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Kiasma's architecture of art and words at the RIBA

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Anyone who didn't already know the Kiasma contemporary art museum in Helsinki was probably disappointed by the lecture at the RIBA, in which neither the architect, Steven Holl, nor the founding director, Tuula Arkio, seemed willing to discuss the building in any detail at all, or even to show any images of it. Both speakers seemed intent on promoting their own, distinct interests, without so much as a nod to the other, let alone a conversation.Holl hogged an hour of the allotted time with a chapter-bychapter run-down of his forthcoming book, Parallax, leaving Arkio with just over 15 minutes to tell the audience about the museum's artistic programme and success in attracting visitors - including 35,000 young people under 18 who came last year independent of school groups.

It was Arkio who made most effort to acknowledge the other party, stressing at the outset 'how wonderful it was to work with such an architect', but on the whole her attitude towards contemporary architecture seemed to be one of profound scepticism and little interest. She made it clear that 'the building is very important but it is what's inside it that makes it a museum', and dismissed the entire output of new museum architecture generated in Europe and America during the 1980s. 'The best spaces for contemporary art in the '80s were all old converted spaces, ' she said, reiterating an old truism, and she admitted that at first she 'didn't think anything would come out of the competition' for the new museum in Helsinki. It was only when she saw Holl's anonymous competition submission sketches showing the way that daylight could enter the galleries that she realised there might be an architect who understood something about contemporary art.And after she had seen those, she confessed, she didn't bother to look at any of the other entries.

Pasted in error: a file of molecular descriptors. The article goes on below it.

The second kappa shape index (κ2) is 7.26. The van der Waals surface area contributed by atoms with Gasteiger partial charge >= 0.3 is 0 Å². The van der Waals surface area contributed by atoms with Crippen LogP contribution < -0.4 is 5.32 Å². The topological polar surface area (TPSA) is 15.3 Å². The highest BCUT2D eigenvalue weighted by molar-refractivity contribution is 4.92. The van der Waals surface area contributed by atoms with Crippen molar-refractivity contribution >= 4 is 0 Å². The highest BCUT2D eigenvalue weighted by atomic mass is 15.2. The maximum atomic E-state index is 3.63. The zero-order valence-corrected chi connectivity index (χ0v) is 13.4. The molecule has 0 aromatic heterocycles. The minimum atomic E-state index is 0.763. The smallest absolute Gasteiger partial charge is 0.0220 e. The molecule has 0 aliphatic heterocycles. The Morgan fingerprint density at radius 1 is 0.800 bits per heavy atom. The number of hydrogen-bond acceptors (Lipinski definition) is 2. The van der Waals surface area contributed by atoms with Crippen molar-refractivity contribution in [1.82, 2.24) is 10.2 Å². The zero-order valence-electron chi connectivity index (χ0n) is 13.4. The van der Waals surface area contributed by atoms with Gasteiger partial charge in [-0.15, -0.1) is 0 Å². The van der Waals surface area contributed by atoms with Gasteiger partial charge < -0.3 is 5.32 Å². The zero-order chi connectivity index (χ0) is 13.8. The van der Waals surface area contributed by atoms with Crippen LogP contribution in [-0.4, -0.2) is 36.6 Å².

Such was Arkio's commitment to the project that she managed to fight off a petition of 20,000 signatures against it, which was partly inspired by the 'big scandal' of an American architect coming to 'the holy land of Finnish architects'. But the progress of the project after such promising beginnings, and the nature of the discussion between director and architect, was left almost wholly to the audience's imagination. Judging by Holl's performance, it seemed likely to have been dominated by the architect and his 'whole phenomenological viewpoint', as Arkio describes it. Holl maintains the building is directly inspired by the writings of Merleau-Ponty, from which the name, Kiasma - that is 'chiasma' - is taken. MerleauPonty's theory of the body as the seat of experience and perception becomes, then, the framework for an architectural approach defined by the desire to heighten each individual's self-conscious awareness of the body in space. But one wonders whether Holl, who stresses the importance of writing to the practice of architecture, is perhaps most interested in the architectonics of words.

Steven Holl and Tuula Arkio were presenting the fourth in the RIBA/Tate Modern series 'Building Visions: Architect and Director' at the RIBA.

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